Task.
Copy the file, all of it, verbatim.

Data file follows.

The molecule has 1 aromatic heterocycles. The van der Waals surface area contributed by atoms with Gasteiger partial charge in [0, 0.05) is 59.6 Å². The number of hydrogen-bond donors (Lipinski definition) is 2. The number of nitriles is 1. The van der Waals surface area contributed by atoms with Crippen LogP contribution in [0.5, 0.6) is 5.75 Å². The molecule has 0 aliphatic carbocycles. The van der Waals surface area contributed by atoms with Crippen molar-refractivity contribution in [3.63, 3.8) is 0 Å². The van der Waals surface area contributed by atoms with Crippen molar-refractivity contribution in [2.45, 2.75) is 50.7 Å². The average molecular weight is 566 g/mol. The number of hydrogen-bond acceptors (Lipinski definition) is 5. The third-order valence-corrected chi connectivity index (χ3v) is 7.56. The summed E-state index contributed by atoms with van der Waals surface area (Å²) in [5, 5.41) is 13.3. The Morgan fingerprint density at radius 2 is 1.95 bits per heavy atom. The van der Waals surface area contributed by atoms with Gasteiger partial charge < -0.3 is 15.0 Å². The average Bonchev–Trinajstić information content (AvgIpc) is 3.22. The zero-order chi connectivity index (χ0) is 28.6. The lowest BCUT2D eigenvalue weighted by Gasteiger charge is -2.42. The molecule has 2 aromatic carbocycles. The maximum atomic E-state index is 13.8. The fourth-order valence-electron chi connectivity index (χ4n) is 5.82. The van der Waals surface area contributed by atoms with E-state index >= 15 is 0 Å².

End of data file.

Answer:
The molecule has 1 aromatic heterocycles. The van der Waals surface area contributed by atoms with Gasteiger partial charge in [0, 0.05) is 59.6 Å². The number of hydrogen-bond donors (Lipinski definition) is 2. The number of nitriles is 1. The van der Waals surface area contributed by atoms with Crippen LogP contribution in [0.5, 0.6) is 5.75 Å². The molecule has 0 aliphatic carbocycles. The van der Waals surface area contributed by atoms with Crippen molar-refractivity contribution in [3.63, 3.8) is 0 Å². The van der Waals surface area contributed by atoms with Crippen molar-refractivity contribution in [2.45, 2.75) is 50.7 Å². The average molecular weight is 566 g/mol. The number of hydrogen-bond acceptors (Lipinski definition) is 5. The third-order valence-corrected chi connectivity index (χ3v) is 7.56. The summed E-state index contributed by atoms with van der Waals surface area (Å²) in [5, 5.41) is 13.3. The Morgan fingerprint density at radius 2 is 1.95 bits per heavy atom. The van der Waals surface area contributed by atoms with Gasteiger partial charge < -0.3 is 15.0 Å². The average Bonchev–Trinajstić information content (AvgIpc) is 3.22. The zero-order chi connectivity index (χ0) is 28.6. The lowest BCUT2D eigenvalue weighted by Gasteiger charge is -2.42. The molecule has 2 aromatic carbocycles. The maximum atomic E-state index is 13.8. The fourth-order valence-electron chi connectivity index (χ4n) is 5.82. The van der Waals surface area contributed by atoms with E-state index >= 15 is 0 Å².